And with the Mayweather fiasco likely to come with a hefty pay per view price tag, it’s sure to eat into sales for the Canelo Alvarez versus Gennady Golovkin showdown just three weeks later on September 16.

FLASHBACK

Barrera settles a score

Marco Antonio Barrera was welcomed into the International Boxing Hall of Fame last week with a hug and a handshake from his greatest rival, Erik Morales.

That show of affection is almost unthinkable when you the recall the sheer hatred emanating from their fabled in-ring battles.

Indeed, it was 15 years ago this week that Barrera beat his nemesis at the MGM Grand to make it 1-1 after Morales’ triumph in their opener some two years earlier.

Barrera went on to win a rubber match in 2004 to settle one of boxing’s greatest rivalries and a trilogy which did much to ensure both went down as all-time Mexican greats.

Marco Antonio Barrera celebrates his victory over Erik Morales during their World Featherweight Championship fight on June 22, 2002

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Andre Ward stops Sergey Kovalev in round eight but controversy over reigns over low blows

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Andre Ward (L) and Sergey Kovalev battle it out during their light heavyweight championship bout.

American champion boxer Andre Ward kept his IBF, WBA and WBO titles by stopping Russian brawler Sergey Kovalev in the eighth round of their light heavyweight rematch on Saturday.

The unbeaten Ward hurt Kovalev with a right hand that buckled his knees and then finished him off on the ropes 30 seconds later with a series of body shots around the mid-section at the Mandalay Bay hotel and casino.

“He’s a great fighter, not a lot of people are going to beat him,” Ward said. “But when you are facing a great fighter you have to raise your game to the next level.

“I hurt him with a head shot and I just had to get the right shot in to finish him.” Referee Tony Weeks stopped the fight with 31 seconds left in the eighth with Kovalev kneeling down from what he said was a low blow.

Ward improved to 32-0 with 16 knockouts as he held onto three of the four major boxing belts that he snatched from Kovalev by winning the first fight in November by a slim unanimous decision.

The 33-year-old Ward needed this victory to validate his first win as many felt the Russian won that fight and that Ward had been given a gift decision by the three judges.

“I have never been the most talented, I have never been the biggest, I just keep knocking down giants one by one,” said Ward.

Kovalev (30-2-1, 26 knockouts) sent Ward to the canvas in the first fight, and while he landed several big shots in the rematch, once again he failed to close the deal and appeared to tire after the sixth round. “I cannot explain,” Kovalev said.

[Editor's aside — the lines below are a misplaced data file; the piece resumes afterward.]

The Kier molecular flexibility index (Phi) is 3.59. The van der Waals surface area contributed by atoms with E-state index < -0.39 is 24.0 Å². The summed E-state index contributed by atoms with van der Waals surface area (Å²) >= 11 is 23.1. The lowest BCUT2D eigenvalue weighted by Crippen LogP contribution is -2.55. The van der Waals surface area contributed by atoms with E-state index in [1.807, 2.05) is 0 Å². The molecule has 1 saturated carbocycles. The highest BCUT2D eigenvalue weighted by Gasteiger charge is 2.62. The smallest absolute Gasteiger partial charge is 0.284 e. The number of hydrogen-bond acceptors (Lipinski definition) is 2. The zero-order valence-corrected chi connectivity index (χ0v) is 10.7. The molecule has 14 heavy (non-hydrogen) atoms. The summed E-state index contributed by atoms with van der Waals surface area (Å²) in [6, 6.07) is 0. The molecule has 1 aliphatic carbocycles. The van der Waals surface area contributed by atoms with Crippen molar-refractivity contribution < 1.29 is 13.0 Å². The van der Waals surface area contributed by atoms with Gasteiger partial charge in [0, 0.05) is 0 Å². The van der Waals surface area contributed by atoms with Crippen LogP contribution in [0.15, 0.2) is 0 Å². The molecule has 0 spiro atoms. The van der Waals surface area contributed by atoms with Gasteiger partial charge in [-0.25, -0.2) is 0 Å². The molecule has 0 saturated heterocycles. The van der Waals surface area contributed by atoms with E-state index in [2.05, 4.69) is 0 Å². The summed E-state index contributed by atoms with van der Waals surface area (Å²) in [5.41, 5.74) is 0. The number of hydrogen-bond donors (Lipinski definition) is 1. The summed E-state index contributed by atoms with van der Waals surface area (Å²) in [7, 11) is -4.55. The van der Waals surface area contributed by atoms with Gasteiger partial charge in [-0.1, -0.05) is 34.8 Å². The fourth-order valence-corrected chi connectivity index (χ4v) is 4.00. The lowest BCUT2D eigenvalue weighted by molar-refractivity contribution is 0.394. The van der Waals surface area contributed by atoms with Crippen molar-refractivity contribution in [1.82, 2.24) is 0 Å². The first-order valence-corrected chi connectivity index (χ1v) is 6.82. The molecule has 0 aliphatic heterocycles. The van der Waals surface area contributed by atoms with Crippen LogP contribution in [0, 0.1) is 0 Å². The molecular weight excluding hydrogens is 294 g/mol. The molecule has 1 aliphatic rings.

Kovalev added he wants an “immediate” rematch because he felt he got hit with a series of low blows in the eighth.

‘LOW BLOWS’

 Guillermo Rigondeaux (L) and Moises Flores battle it out during their super bantamweight championship bout.

Guillermo Rigondeaux (L) and Moises Flores battle it out during their super bantamweight championship bout.

“It was a low blow, again another one,” he said as he watched a replay of the stoppage with an HBO interviewer.

“We are boxers. I could still continue. Why stop the fight?” Kovalev was the much busier of the two from the opening bell of the entertaining fight. He was the aggressor backing up Ward who seemed content to wait for his opportunity to land a punch.

Both fighters landed solid blows in the fourth round, Kovalev with his stinging jab and Ward scoring with well-timed counter punches.

But by the sixth, Ward said he could sense Kovalev was fading.  “Championship fights start in second half, in the sixth round. When I saw him reacting to the body shots that were borderline I knew I had him,” Ward said.

On the undercard, two-time Olympic gold medalist Guillermo Rigondeaux defeated Moises Flores with a controversial fight-ending punch at the close of the first round to retain his WBA junior featherweight title.

The victory was disputed as television replays showed Rigondeaux landed a left hand after the round-ending bell had rang. He also landed three punches while holding Flores’ head from behind just before the knockout.

Rigondeaux improved to 18-0 with 12 knockouts, while Flores, of Mexico, dropped to 25-1, with 17 KOs.

Flores stayed down for several minutes and had to be helped back to his corner where he sat during a lengthy review that eventually resulted in Rigondeaux being crowned the winner.